BALTIMORE — The Silk Road website, which served as an online international marketplace for users to buy and sell controlled substances, false identifications and other contraband over the Internet, was seized and shut down Oct. 2 by special agents of U.S. Immigration and Customs Enforcement's (ICE) Homeland Security Investigations (HSI), the FBI, Drug Enforcement Administration (DEA), U.S. Postal Inspection Service (USPIS), and the Internal Revenue Service (IRS) pursuant to a seizure warrant obtained by the U.S. Attorney's Office for the Southern District of New York. The operator of the website was also arrested on federal criminal charges.
Ross William Ulbricht, aka Dread Pirate Roberts and DPR, 29, of San Francisco, was charged in a three-count indictment in the District of Maryland with conspiracy to distribute a controlled substance, attempted witness murder and using interstate commerce facilities in the commission of murder for hire. The superseding indictment was returned Oct. 1 and unsealed Oct. 2 upon Ulbricht's arrest in San Francisco, where he was using his laptop to conduct operations on the Silk Road website. Silk Road provided a marketplace and forum for drug distributors and suppliers to facilitate the drug trade and other illicit products via the Internet.
If convicted, Ulbricht faces up to 40 years in prison for the drug distribution conspiracy, 30 years in prison for attempted witness murder and 10 years in prison for using interstate commerce facilities in the commission of murder for hire.
In September 2011, HSI Baltimore special agents received information regarding an online illegal drug marketplace. The anonymous Silk Road website has been in operation since approximately March 2011 and has more than 957,079 registered users who made $1.2 billion transactions between February 2011 and July 2013.
Silk Road provides a forum for drug distributors and suppliers to offer their products via the Internet to buyers through an encrypted network known as the Tor network. This encrypted network was used by suppliers and users masking the true Internet protocol addresses of its users, thereby providing complete anonymity.
In April 2012, an undercover special agent claiming to be a drug smuggler who specialized in moving large quantities of illegal drugs, began communicating with Ulbricht, who under anonymity was using the name Dread Pirate Roberts and DPR, about selling illegal drugs on Silk Road.
According to the indictment, Silk Road protected the anonymity of its users in several ways. A Tor user's Internet traffic is routed through a worldwide network of volunteer computers to conceal the user's location and Internet usage. Communications via Tor are also encrypted to conceal the contents of communications to all parties except for the intended recipient. As a further measure to protect the anonymity of its users, Silk Road required all transactions to be conducted in crypto-currency bitcoin, an electronic untraceable peer-to-peer currency that has no association with banks or a government.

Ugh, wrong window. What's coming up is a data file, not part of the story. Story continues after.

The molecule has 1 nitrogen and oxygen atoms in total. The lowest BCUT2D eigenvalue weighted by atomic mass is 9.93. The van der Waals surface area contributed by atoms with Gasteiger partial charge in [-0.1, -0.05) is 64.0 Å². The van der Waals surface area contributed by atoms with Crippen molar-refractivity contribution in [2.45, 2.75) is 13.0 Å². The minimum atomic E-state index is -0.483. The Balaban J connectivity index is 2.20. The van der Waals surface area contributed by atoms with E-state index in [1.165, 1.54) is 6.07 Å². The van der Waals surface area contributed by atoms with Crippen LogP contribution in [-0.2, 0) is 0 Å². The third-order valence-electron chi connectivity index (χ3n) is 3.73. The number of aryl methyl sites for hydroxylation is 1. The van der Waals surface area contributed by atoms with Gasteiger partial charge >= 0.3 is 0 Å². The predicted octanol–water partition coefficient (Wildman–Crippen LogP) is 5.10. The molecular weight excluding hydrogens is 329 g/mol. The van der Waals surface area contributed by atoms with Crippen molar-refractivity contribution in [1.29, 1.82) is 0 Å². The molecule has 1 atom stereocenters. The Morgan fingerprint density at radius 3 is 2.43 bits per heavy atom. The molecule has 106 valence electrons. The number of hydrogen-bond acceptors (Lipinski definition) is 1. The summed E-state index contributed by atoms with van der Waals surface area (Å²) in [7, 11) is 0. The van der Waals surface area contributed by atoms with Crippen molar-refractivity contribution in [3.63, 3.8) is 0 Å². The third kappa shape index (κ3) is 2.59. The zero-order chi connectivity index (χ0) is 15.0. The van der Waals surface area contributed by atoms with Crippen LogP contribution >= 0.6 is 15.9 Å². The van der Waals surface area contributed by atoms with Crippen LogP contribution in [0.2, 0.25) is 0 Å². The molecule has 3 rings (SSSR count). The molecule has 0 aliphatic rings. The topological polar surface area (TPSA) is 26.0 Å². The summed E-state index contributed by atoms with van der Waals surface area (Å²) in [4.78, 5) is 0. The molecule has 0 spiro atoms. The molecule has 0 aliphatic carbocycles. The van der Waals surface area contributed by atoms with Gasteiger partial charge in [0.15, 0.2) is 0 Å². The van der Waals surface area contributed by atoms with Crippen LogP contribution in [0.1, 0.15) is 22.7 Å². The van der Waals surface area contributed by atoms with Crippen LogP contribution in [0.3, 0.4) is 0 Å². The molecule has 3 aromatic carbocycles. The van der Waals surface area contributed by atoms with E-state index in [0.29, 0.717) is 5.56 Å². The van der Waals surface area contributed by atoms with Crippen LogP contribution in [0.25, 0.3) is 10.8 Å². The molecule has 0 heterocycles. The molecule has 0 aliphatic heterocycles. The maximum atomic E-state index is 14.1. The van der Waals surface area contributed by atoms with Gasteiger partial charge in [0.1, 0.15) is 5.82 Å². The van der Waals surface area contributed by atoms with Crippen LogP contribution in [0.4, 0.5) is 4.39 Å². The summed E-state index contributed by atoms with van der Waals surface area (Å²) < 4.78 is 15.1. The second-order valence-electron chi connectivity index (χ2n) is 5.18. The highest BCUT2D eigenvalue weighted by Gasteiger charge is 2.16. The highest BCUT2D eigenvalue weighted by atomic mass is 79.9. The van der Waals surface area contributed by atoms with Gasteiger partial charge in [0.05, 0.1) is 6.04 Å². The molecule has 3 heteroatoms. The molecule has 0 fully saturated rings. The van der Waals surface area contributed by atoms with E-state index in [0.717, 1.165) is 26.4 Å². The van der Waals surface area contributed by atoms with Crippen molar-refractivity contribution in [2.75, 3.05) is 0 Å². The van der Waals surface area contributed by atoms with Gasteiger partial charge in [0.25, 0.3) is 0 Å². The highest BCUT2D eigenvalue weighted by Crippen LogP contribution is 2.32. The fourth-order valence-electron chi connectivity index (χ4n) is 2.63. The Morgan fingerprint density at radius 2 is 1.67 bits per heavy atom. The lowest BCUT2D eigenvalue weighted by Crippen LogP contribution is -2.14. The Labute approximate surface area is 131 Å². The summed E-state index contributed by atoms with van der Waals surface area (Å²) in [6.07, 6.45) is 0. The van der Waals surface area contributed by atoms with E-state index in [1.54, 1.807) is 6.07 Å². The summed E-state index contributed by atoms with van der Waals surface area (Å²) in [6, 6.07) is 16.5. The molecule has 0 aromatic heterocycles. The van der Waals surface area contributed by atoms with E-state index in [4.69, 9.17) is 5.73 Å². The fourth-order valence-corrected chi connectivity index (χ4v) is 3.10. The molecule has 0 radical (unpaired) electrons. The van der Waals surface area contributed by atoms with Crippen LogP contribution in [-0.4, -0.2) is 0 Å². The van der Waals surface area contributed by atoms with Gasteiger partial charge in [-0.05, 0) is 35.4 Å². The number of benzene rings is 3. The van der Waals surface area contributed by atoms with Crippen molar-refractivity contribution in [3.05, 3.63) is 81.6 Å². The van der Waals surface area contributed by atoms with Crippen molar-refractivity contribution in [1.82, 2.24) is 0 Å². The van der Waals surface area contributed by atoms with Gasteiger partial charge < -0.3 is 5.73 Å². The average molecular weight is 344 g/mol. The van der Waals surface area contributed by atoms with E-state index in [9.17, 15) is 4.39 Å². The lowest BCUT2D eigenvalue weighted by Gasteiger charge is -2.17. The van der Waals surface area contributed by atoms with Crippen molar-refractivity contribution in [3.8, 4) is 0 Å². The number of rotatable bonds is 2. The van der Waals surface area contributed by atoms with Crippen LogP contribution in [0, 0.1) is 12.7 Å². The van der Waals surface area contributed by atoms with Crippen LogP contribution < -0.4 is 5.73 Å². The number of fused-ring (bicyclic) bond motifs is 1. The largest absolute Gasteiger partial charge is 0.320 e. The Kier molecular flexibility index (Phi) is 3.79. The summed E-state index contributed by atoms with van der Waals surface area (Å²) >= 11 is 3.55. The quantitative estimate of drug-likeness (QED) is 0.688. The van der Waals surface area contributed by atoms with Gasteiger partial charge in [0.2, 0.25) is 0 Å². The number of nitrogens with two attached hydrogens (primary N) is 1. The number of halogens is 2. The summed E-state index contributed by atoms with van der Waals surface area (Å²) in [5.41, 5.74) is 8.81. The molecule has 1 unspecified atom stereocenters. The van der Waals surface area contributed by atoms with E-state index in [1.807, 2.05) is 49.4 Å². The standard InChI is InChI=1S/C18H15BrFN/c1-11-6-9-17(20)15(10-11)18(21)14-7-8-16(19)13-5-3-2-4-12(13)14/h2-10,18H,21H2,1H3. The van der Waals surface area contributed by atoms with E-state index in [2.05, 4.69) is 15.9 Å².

From December 2012 to January, Ulbricht is alleged to have knowingly conspired and agreed with others to distribute and possess with intent to distribute controlled substances including cocaine. Ulbricht is alleged to have profited from the operation of Silk Road by collecting a fee for each transaction. In January, Ulbricht is alleged to have communicated with the undercover agent to have one of his employees, who was serving as the website's administrator, tortured to recover funds he had stolen from other Silk Road users and thereafter murdered because he had been arrested and feared he would “give up info” to law enforcement. Ulbricht is alleged to have agreed to pay $80,000 to the undercover agent for the murder of the employee. The indictment additionally charges him from Jan. 27 to March 1, to knowingly use a facility in interstate commerce to pay for a murder to be committed.
Prior to DPR's identity being revealed in a Sept. 27 criminal complaint filed in the Southern District of New York, he was indicted May 1 as a “John Doe” aka Dread Pirate Roberts in U.S. District Court, District of Maryland.
During the investigation, HSI special agents identified bitcoins used by sellers and buyers to complete their transactions. The bitcoins were located in Silk Road's operating account and converted to approximately $3.6 million. Estimates indicate Silk Road processed $1.2 billion worth of business and earned commissions totaling 600,000 bitcoins or about $80 million using current bitcoin rates at the time of the seizure. Additionally, HSI Baltimore special agents provided leads to international law enforcement partners resulting in the arrest of four additional co-conspirators.
The case was investigated by HSI Baltimore; HSI Chicago; HSI Attaché London and Singapore; U.S. Customs and Border Protection (CBP); the DEA's Baltimore District Office; USPIS Washington Division; the U.S. Secret Service, Baltimore Field Office and the IRS Criminal Investigation, Washington, D.C. Field Office. Assisting in the investigation were the U.S. Attorney's Offices for the District of Maryland, Southern District of New York and the Northern District of Illinois; the FBI; and the U.S. Department of Justice's Computer Crimes and Intellectual Property Section.